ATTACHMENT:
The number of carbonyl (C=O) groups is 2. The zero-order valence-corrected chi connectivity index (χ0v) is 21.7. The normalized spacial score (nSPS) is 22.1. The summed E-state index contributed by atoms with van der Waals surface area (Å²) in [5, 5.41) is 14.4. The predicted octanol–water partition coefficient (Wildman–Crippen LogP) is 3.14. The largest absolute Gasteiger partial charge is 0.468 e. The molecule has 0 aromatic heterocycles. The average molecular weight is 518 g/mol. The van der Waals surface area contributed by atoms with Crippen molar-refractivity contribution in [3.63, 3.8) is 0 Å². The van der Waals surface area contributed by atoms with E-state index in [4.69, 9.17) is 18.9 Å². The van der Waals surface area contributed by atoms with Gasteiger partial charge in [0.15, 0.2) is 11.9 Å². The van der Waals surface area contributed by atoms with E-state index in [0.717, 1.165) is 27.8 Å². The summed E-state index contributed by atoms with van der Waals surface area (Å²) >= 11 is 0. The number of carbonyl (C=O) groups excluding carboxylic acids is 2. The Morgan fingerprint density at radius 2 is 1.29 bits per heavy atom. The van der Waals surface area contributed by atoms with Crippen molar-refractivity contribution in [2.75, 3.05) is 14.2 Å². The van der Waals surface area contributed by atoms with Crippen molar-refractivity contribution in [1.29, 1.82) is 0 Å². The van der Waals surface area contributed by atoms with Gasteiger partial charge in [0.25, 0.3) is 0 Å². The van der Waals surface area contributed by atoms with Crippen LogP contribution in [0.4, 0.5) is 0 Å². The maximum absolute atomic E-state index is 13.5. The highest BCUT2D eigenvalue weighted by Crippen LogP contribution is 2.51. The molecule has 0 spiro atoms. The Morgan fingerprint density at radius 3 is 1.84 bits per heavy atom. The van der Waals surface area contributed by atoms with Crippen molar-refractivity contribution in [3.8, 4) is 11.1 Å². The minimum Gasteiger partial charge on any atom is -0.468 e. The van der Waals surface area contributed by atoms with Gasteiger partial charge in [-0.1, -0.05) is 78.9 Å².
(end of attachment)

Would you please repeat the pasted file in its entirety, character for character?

The number of carbonyl (C=O) groups is 2. The zero-order valence-corrected chi connectivity index (χ0v) is 21.7. The normalized spacial score (nSPS) is 22.1. The summed E-state index contributed by atoms with van der Waals surface area (Å²) in [5, 5.41) is 14.4. The predicted octanol–water partition coefficient (Wildman–Crippen LogP) is 3.14. The largest absolute Gasteiger partial charge is 0.468 e. The molecule has 0 aromatic heterocycles. The average molecular weight is 518 g/mol. The van der Waals surface area contributed by atoms with Crippen molar-refractivity contribution in [3.63, 3.8) is 0 Å². The van der Waals surface area contributed by atoms with E-state index in [4.69, 9.17) is 18.9 Å². The van der Waals surface area contributed by atoms with Gasteiger partial charge in [0.15, 0.2) is 11.9 Å². The van der Waals surface area contributed by atoms with E-state index in [0.717, 1.165) is 27.8 Å². The summed E-state index contributed by atoms with van der Waals surface area (Å²) >= 11 is 0. The number of carbonyl (C=O) groups excluding carboxylic acids is 2. The Morgan fingerprint density at radius 2 is 1.29 bits per heavy atom. The van der Waals surface area contributed by atoms with Crippen molar-refractivity contribution in [2.75, 3.05) is 14.2 Å². The van der Waals surface area contributed by atoms with Crippen molar-refractivity contribution in [1.29, 1.82) is 0 Å². The van der Waals surface area contributed by atoms with Gasteiger partial charge in [0.25, 0.3) is 0 Å². The van der Waals surface area contributed by atoms with Crippen LogP contribution in [0.4, 0.5) is 0 Å². The maximum absolute atomic E-state index is 13.5. The highest BCUT2D eigenvalue weighted by Crippen LogP contribution is 2.51. The molecule has 0 spiro atoms. The Morgan fingerprint density at radius 3 is 1.84 bits per heavy atom. The van der Waals surface area contributed by atoms with Crippen molar-refractivity contribution in [3.8, 4) is 11.1 Å². The minimum Gasteiger partial charge on any atom is -0.468 e. The van der Waals surface area contributed by atoms with Gasteiger partial charge in [-0.1, -0.05) is 78.9 Å².